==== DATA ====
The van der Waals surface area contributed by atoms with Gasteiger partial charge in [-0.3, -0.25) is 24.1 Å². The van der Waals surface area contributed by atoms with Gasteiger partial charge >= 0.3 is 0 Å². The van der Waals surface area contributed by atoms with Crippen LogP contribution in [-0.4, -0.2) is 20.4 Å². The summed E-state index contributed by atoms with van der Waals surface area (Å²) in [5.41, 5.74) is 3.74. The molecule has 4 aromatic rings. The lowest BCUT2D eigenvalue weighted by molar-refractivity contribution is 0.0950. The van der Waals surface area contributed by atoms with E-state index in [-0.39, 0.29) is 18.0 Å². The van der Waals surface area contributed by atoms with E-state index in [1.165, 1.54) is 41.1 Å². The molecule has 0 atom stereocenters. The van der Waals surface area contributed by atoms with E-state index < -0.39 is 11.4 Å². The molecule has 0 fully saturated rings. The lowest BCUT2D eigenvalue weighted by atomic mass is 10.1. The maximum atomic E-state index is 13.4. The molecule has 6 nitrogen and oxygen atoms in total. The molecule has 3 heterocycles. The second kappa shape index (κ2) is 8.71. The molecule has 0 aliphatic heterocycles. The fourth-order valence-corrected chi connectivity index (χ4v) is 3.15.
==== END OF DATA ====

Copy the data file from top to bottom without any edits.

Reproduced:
The van der Waals surface area contributed by atoms with Gasteiger partial charge in [-0.3, -0.25) is 24.1 Å². The van der Waals surface area contributed by atoms with Gasteiger partial charge >= 0.3 is 0 Å². The van der Waals surface area contributed by atoms with Crippen LogP contribution in [-0.4, -0.2) is 20.4 Å². The summed E-state index contributed by atoms with van der Waals surface area (Å²) in [5.41, 5.74) is 3.74. The molecule has 4 aromatic rings. The lowest BCUT2D eigenvalue weighted by molar-refractivity contribution is 0.0950. The van der Waals surface area contributed by atoms with E-state index in [-0.39, 0.29) is 18.0 Å². The van der Waals surface area contributed by atoms with E-state index in [1.165, 1.54) is 41.1 Å². The molecule has 0 atom stereocenters. The van der Waals surface area contributed by atoms with E-state index < -0.39 is 11.4 Å². The molecule has 0 fully saturated rings. The lowest BCUT2D eigenvalue weighted by atomic mass is 10.1. The maximum atomic E-state index is 13.4. The molecule has 6 nitrogen and oxygen atoms in total. The molecule has 3 heterocycles. The second kappa shape index (κ2) is 8.71. The molecule has 0 aliphatic heterocycles. The fourth-order valence-corrected chi connectivity index (χ4v) is 3.15.